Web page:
Verizon today said it has completed its $4.48 billion acquisition of Yahoo's operating business and formed a new subsidiary called "Oath" that includes both Yahoo and AOL.
Oath is "a diverse house of more than 50 media and technology brands that engages more than a billion people around the world," Verizon's announcement said. (Yahoo alone has previously said it already had more than 1 billion monthly users.)
Advertising is key to Verizon's plans for Oath. Since Verizon is a home Internet provider and the largest wireless carrier in the US, its access to Internet subscribers' browsing histories could help boost the Yahoo/AOL advertising business. The Republican-led Congress and President Donald Trump recently wiped out rules that would have made it harder for ISPs to use their customers' browsing history to serve personalized advertising.
Yahoo stockholders today approved the terms of the acquisition of the company's Internet business by Verizon for $4.48 billion. What once was Yahoo's primary business will be merged with Verizon's AOL unit to create a business to be called "Oath."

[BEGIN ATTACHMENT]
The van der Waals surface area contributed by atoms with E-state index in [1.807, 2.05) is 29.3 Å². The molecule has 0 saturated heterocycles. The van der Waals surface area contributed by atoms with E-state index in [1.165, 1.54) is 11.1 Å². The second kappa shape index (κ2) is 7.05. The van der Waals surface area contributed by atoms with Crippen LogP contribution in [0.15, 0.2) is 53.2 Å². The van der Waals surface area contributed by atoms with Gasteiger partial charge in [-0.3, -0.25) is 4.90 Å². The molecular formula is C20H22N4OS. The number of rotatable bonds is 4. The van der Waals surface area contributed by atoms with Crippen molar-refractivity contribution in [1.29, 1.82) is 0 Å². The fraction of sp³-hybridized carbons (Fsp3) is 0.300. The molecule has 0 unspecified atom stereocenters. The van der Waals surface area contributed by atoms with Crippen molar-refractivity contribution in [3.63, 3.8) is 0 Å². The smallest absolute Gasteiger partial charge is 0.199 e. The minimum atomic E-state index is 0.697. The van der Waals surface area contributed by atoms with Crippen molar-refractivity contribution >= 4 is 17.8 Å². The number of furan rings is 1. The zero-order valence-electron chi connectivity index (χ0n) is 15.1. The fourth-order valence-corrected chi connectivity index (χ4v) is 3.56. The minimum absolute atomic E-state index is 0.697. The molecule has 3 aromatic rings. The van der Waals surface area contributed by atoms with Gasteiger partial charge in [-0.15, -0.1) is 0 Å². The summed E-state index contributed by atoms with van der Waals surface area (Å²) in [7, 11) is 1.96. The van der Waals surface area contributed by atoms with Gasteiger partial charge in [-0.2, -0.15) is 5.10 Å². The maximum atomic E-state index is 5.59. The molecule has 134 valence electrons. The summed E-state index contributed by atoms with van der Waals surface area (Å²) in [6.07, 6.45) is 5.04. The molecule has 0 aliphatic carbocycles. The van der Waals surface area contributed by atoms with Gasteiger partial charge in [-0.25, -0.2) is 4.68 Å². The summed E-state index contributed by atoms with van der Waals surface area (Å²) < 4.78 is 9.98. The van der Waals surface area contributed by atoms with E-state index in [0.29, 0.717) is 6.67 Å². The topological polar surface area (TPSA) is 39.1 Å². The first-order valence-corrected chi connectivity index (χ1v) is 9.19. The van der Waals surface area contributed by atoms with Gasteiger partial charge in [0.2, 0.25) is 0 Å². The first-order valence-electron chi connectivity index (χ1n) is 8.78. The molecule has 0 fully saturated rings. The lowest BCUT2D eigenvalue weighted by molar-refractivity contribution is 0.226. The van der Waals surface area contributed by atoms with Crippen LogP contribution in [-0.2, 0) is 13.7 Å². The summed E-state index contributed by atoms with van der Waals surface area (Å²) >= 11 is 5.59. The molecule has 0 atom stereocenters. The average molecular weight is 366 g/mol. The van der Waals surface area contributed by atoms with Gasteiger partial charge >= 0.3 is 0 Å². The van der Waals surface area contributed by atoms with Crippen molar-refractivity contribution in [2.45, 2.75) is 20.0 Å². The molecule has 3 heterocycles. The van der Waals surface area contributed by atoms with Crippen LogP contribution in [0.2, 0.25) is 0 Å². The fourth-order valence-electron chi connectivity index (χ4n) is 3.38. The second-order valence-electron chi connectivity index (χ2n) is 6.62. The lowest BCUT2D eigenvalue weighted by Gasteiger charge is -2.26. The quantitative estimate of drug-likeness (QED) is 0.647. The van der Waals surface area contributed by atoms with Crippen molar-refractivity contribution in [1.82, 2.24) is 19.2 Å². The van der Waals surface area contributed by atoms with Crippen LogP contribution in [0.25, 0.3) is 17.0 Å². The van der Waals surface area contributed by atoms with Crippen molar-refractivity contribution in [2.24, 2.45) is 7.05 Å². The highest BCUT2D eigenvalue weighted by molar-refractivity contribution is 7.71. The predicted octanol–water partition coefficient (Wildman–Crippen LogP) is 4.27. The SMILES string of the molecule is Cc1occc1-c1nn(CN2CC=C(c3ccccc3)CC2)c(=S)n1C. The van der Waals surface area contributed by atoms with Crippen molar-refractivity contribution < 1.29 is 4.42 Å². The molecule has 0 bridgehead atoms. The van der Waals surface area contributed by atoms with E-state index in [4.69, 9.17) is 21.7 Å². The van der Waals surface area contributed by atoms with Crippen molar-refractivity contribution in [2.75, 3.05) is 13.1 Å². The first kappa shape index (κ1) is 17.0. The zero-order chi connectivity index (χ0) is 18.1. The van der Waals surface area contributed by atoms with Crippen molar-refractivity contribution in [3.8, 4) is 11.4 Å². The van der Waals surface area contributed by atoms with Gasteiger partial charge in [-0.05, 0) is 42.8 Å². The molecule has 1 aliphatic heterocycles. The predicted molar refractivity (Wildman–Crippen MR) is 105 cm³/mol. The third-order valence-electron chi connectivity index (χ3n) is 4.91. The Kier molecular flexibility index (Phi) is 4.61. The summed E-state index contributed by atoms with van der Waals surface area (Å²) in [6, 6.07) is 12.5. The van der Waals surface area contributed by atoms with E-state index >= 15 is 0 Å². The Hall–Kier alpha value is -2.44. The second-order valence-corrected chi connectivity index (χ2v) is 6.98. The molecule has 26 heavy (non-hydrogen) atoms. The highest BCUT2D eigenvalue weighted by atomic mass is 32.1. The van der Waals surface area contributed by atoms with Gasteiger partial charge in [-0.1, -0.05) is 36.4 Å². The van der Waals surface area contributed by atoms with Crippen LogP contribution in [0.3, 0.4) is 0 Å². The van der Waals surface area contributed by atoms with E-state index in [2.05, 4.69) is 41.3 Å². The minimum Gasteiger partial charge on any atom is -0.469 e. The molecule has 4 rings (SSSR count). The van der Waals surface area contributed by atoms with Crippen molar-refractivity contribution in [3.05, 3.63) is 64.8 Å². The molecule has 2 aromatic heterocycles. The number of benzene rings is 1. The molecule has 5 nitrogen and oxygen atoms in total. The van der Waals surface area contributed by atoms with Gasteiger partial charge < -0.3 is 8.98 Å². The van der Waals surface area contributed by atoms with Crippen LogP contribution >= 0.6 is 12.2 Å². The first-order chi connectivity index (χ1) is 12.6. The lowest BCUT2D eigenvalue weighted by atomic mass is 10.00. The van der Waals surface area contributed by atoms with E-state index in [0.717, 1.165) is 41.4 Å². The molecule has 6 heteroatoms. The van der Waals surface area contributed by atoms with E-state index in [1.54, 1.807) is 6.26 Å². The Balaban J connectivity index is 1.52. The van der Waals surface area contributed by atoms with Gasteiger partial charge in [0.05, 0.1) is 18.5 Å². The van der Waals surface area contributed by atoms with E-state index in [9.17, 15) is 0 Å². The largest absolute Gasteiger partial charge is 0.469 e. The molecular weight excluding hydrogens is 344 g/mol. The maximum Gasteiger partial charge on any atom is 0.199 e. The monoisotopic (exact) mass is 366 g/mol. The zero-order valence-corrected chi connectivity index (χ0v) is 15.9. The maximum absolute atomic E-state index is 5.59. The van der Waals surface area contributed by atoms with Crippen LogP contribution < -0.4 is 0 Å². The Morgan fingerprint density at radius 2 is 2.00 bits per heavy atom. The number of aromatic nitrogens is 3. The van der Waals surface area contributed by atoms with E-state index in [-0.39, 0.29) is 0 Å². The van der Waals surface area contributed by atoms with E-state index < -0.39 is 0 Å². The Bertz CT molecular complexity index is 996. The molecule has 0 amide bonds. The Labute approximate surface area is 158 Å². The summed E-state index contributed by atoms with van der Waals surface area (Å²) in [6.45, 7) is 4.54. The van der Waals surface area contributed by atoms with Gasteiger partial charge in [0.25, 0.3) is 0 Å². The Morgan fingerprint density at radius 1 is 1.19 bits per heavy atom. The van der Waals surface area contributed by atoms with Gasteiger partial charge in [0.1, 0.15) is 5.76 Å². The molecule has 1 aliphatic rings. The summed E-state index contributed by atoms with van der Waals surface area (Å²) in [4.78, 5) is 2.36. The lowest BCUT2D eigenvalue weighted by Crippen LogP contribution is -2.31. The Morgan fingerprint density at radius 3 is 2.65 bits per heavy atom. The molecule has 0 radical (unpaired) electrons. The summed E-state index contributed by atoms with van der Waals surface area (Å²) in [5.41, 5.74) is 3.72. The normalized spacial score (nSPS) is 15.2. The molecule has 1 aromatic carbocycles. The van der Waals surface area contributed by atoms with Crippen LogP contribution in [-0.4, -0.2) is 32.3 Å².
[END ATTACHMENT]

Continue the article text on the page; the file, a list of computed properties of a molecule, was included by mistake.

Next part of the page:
With that deal on final approach, many Yahoo and AOL employees may be uttering oaths of their own as Verizon prepares to purge about 2,100 workers from the combined organization, according to a Wall Street Journal report. That amounts to about 15 percent of the combined workforce of the two businesses. The layoffs are expected to be spread evenly across AOL and Yahoo staff, and few of the cuts are expected to affect engineers and product teams.
The layoffs mark the latest series of cuts for both Yahoo and AOL, which have both been shedding employees in anticipation of the deal. AOL cut about 500 employees late last year, and Yahoo is down from about 14,000 employees in 2010 to roughly 8,100 as of the end of last year.